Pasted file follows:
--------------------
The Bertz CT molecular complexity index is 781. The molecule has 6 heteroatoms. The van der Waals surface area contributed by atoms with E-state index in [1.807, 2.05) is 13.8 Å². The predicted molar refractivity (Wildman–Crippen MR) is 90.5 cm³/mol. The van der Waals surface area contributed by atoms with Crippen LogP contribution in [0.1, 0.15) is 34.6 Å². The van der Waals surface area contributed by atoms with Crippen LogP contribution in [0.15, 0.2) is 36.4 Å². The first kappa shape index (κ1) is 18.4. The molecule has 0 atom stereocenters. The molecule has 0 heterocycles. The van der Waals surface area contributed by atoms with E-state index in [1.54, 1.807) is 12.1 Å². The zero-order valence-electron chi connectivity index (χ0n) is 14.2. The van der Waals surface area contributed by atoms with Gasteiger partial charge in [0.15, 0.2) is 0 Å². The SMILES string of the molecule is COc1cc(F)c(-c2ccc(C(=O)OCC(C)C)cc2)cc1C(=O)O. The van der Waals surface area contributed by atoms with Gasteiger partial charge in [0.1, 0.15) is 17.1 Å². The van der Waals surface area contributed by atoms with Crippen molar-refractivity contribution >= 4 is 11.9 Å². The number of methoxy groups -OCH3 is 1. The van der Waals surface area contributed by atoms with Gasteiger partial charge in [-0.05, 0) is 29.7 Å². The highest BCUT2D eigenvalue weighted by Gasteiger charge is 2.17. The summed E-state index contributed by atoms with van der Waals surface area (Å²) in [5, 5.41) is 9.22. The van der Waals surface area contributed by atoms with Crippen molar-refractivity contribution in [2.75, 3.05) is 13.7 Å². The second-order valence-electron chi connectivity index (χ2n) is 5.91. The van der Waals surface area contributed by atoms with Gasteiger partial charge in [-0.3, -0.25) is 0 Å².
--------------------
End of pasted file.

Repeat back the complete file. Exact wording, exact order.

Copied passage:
The Bertz CT molecular complexity index is 781. The molecule has 6 heteroatoms. The van der Waals surface area contributed by atoms with E-state index in [1.807, 2.05) is 13.8 Å². The predicted molar refractivity (Wildman–Crippen MR) is 90.5 cm³/mol. The van der Waals surface area contributed by atoms with Crippen LogP contribution in [0.1, 0.15) is 34.6 Å². The van der Waals surface area contributed by atoms with Crippen LogP contribution in [0.15, 0.2) is 36.4 Å². The first kappa shape index (κ1) is 18.4. The molecule has 0 atom stereocenters. The molecule has 0 heterocycles. The van der Waals surface area contributed by atoms with E-state index in [1.54, 1.807) is 12.1 Å². The zero-order valence-electron chi connectivity index (χ0n) is 14.2. The van der Waals surface area contributed by atoms with Gasteiger partial charge in [0.15, 0.2) is 0 Å². The SMILES string of the molecule is COc1cc(F)c(-c2ccc(C(=O)OCC(C)C)cc2)cc1C(=O)O. The van der Waals surface area contributed by atoms with Gasteiger partial charge in [0.1, 0.15) is 17.1 Å². The van der Waals surface area contributed by atoms with Crippen molar-refractivity contribution >= 4 is 11.9 Å². The number of methoxy groups -OCH3 is 1. The van der Waals surface area contributed by atoms with Gasteiger partial charge in [-0.05, 0) is 29.7 Å². The highest BCUT2D eigenvalue weighted by Gasteiger charge is 2.17. The summed E-state index contributed by atoms with van der Waals surface area (Å²) in [5, 5.41) is 9.22. The van der Waals surface area contributed by atoms with Crippen molar-refractivity contribution in [2.75, 3.05) is 13.7 Å². The second-order valence-electron chi connectivity index (χ2n) is 5.91. The van der Waals surface area contributed by atoms with Gasteiger partial charge in [-0.3, -0.25) is 0 Å².